for that report summary). The present report does not treat several very important issues that were not in the charge given to the committee, including the regulation or safety of medical devices or biological products other than those regulated by CDER; pharmaceutical product abuse, overuse, or misuse; over-the-counter (OTC) drugs or the switch from prescription to OTC status; generic drugs; drug pricing; or the causes and consequences of the current challenges in pharmaceutical innovation. Finally, although the postapproval stage of a drug’s life cannot be discussed in isolation from the preapproval stages, this report does not consider in any detail the complex ethical, practical, economic, and scientific issues related to the Investigational New Drug process or the clinical trial conduct in the testing of drugs.

Study Process

The committee gathered information to address its charge through a variety of means. It held three information-gathering meetings and one workshop that were open to the public. The first meeting focused on obtaining background on the committee charge from a number of perspectives, including FDA’s. This and all other meeting agendas can be found in Appendix D. The second meeting focused on hearing from the public on day 1, and learning about the role of FDA, AHRQ, and CMS in US drug safety activities on day 2. The committee also held a workshop on Advancing the Methods and Application of Risk-Benefit Assessment of Medicines and held a final information-gathering meeting to hear opinions on proposals to improve drug safety in the United States. The committee met in executive sessions for deliberative discussions throughout the study process.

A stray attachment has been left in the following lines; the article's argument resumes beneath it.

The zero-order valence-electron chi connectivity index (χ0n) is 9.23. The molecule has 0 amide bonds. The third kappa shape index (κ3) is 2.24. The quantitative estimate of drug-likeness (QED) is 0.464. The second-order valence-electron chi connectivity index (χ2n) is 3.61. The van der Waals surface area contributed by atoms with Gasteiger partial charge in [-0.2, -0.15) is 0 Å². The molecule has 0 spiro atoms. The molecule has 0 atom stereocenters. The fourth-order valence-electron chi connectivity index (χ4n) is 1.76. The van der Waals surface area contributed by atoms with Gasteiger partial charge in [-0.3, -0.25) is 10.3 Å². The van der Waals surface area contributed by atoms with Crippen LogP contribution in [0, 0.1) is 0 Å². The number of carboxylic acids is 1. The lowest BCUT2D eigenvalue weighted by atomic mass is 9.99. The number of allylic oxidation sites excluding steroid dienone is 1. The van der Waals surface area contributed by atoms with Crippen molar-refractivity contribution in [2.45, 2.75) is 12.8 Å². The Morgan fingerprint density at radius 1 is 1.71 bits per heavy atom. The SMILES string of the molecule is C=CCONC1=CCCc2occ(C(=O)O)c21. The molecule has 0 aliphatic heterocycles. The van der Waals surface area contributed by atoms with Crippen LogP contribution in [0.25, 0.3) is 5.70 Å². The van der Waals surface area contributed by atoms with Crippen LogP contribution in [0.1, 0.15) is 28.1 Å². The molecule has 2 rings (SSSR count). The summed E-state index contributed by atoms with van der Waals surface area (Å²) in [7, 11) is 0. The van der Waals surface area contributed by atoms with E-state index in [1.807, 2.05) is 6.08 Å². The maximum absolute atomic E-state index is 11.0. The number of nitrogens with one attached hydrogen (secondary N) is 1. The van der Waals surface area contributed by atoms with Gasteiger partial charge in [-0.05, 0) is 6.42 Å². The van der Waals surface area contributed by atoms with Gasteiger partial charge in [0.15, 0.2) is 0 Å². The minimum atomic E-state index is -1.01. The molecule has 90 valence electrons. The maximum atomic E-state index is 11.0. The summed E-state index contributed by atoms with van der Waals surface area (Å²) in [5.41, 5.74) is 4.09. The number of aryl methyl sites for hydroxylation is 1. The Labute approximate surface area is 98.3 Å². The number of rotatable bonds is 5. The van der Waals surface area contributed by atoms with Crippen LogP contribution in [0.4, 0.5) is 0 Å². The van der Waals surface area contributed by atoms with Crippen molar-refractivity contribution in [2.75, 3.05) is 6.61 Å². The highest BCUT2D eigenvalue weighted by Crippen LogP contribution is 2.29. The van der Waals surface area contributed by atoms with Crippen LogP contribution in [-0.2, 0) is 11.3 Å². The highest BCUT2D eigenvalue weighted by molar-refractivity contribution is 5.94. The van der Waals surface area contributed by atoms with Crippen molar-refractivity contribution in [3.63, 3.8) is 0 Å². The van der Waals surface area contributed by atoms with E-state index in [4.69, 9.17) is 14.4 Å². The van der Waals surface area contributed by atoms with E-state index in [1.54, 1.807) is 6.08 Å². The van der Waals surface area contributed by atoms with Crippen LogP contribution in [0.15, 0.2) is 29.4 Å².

All the open meetings were Webcast in real time so that members of the public could listen to the proceedings and send questions to the committee by e-mail. The committee also received public submissions of material for its consideration at the meetings and by mail, e-mail, and fax throughout the course of the study. A Web site ( and a list-serv were created to provide information to the public about the committee’s work and to facilitate communication with the committee. Many of the speakers’ presentation slides from the three information-gathering meetings and workshop are available in electronic format on the project’s Web site.

A few committee members and staff visited FDA to gain a better understanding of the background and daily operations of CDER. The committee and staff also conducted over 30 discussions with present and past FDA staff, managers, and leadership. Those discussions were confidential, but a summary of the main themes and points of discussion is provided in the public access file for this project (see IOM Staff Notes, 2005–2006).

The committee also commissioned two papers to inform it about industry’s views of drug safety in the United States (written by Hugh Tilson)

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